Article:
The Nile River
The Nile River is 4,132 miles long. It has two origins or sources. The Blue Nile begins in the highlands of Ethiopia. The White Nile begins in the center of Africa known as Equatorial Arica. The two rivers come together near the capital city of Sudan. Its drainage basin includes 11 countries.
In ancient times, the Nile River gave life to the region. It provided transportation. All of Egypt's big cities were built on the river, so travel was easy by water. The river also provided rich soil for farming when the waters flooded over the banks every year in August and September. The rich soil and Egypt itself were called by the Greek historian Herodotus the 'gift of the Nile.' If a flood was not as big as it should be, crops suffered. Too much flooding also destroyed the crops. Heavy rains and the melting of snow to the south caused the great flooding. Both the ancient Egyptians and Greeks could not understand how this river could flow from south to north.
By about 2000 B. C., mention is made of irrigation projects to bring water from the Nile inland. Crops were planted after the flooding. They ripened by the spring. Egyptians named three seasons: the flooding (Akhet), the emergence ( Peret, when the flooding stopped and crops could be planted) and Heat or Harvest (Shemu) when the river was at its lowest point.
The Egyptians called the river Ar or Aur, meaning 'black' referring to the rich black soil brought to the land with the flooding.' The word 'Nile' does not come from the Egyptians. It comes from the Greek word neilos, probably from a Semitic word nahal. It meant a valley or river valley. Then the word was applied to the river itself. It played no part in their religion. For them it was not the river which brought about the abundance of crops, but the flood. They made this flood into a god called Hapy. He was one of the lesser gods of the Egyptians.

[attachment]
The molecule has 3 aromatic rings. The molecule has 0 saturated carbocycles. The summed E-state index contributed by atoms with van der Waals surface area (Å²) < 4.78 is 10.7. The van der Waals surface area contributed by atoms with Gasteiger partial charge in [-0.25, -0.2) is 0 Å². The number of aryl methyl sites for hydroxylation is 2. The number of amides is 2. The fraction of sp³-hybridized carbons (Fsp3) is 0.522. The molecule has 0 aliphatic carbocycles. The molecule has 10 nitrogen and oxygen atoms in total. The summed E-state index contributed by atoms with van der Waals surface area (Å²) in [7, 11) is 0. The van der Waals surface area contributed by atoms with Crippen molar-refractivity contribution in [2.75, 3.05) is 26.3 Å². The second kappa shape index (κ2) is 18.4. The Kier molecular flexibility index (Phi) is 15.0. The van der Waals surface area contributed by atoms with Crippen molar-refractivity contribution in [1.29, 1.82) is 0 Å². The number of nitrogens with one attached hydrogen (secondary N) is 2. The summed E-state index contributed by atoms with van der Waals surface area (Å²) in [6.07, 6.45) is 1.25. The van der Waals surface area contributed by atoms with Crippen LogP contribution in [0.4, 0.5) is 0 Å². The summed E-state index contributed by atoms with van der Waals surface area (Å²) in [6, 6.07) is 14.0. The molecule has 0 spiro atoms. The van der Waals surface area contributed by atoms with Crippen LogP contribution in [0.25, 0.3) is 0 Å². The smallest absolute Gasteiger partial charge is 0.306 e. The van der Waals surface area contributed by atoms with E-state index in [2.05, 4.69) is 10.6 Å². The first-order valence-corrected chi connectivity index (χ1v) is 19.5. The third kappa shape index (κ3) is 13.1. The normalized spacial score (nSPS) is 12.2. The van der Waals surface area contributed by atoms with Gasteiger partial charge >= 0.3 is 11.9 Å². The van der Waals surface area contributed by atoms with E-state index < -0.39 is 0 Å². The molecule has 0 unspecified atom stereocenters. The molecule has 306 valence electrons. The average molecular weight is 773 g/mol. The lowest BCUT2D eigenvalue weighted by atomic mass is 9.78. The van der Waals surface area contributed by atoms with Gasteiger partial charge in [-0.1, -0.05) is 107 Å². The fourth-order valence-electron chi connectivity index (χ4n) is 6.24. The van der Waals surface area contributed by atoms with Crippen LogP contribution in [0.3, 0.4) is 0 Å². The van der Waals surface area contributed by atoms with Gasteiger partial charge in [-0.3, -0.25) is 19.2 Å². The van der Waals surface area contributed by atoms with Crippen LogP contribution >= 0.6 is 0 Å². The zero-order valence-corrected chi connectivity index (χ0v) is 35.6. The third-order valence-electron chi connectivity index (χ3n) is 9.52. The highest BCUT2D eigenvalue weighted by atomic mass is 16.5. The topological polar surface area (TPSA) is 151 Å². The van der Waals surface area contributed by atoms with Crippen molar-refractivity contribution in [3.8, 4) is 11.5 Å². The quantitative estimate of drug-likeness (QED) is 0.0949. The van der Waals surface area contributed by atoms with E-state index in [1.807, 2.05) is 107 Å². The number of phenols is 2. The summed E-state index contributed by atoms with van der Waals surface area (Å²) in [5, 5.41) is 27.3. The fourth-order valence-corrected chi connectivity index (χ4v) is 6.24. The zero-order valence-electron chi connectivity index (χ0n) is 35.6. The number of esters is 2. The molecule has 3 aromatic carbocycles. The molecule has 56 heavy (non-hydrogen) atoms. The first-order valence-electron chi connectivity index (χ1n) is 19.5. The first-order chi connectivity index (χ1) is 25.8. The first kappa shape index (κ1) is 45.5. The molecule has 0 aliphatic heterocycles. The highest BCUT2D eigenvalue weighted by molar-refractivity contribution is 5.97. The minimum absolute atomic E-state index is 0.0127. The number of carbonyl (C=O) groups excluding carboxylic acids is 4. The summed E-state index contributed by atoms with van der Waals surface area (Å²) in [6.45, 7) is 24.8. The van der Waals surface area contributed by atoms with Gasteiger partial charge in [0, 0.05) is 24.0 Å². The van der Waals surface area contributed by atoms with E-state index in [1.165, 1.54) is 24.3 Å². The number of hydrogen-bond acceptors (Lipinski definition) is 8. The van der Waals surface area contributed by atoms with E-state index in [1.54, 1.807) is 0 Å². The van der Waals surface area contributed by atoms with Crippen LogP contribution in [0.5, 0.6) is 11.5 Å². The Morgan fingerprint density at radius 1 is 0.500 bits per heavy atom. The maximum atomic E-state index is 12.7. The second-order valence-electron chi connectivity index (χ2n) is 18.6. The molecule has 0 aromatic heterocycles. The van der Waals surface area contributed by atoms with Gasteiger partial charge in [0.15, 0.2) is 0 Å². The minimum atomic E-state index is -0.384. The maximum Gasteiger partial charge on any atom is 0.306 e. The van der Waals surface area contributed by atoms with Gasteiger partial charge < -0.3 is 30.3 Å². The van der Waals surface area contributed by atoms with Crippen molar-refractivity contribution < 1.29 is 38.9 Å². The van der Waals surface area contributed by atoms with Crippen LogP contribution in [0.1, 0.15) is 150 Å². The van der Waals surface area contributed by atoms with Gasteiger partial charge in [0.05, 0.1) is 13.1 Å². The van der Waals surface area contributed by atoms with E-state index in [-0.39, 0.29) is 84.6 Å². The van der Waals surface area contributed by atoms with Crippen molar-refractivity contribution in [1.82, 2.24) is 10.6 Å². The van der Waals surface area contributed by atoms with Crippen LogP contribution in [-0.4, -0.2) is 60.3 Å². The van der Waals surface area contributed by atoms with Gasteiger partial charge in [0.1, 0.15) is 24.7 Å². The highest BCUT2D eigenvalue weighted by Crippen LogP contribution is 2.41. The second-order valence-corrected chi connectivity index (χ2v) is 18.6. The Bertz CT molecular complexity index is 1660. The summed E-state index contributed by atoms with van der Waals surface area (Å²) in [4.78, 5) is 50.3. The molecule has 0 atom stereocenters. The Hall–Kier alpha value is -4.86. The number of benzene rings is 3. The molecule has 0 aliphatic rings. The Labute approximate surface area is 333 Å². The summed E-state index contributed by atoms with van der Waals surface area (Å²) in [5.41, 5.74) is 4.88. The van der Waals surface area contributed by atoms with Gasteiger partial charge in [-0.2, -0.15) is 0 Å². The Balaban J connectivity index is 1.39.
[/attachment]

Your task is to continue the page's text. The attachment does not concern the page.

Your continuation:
The god is described and shown to be a fat little figure bringing water and food to the other gods. Hapy was worshiped at the beginning of the flooding. He had no temple, however. The Egyptians took the river for granted and did not think it was an especially amazing part of their lives. Their other gods were to them much more complex than the river. Kings considered themselves to be like Hapy because they provided for their subjects.
Because of the Nile River, the great Egyptian civilization grew up. The mud from the Nile River was used to make bricks for the many projects planned by the rulers. During the less busy months of the year, farmers and laborers were free to work on building projects for the rulers. These included pyramids, tombs for the rulers, palaces and other large monuments.
The Ancient Egyptians grew papyrus, wheat and flax along the Nile. These crops were traded great distances on the river. For the Egyptians, the East symbolized birth since the sun (the god Ra) rose in the east. The West symbolized death because the sun set in the west. Thus, people had to be buried on the west side of the Nile because it was the only way to enter the afterlife.
In 1970, the Aswan Dam was built to end the summer floods. This caused a great change in farming practices. For many years, usage of the water of the Nile has been a source of trouble in the political arena of East Africa. The countries of Uganda, Sudan, Ethiopia and Kenya have long disputed Egypt's power over the Nile. Agreements among the countries have been difficult. In 2010, Ethiopia, Rwanda, Tanzania and Uganda signed an agreement on how to share the Nile water with much opposition from Egypt and Sudan.
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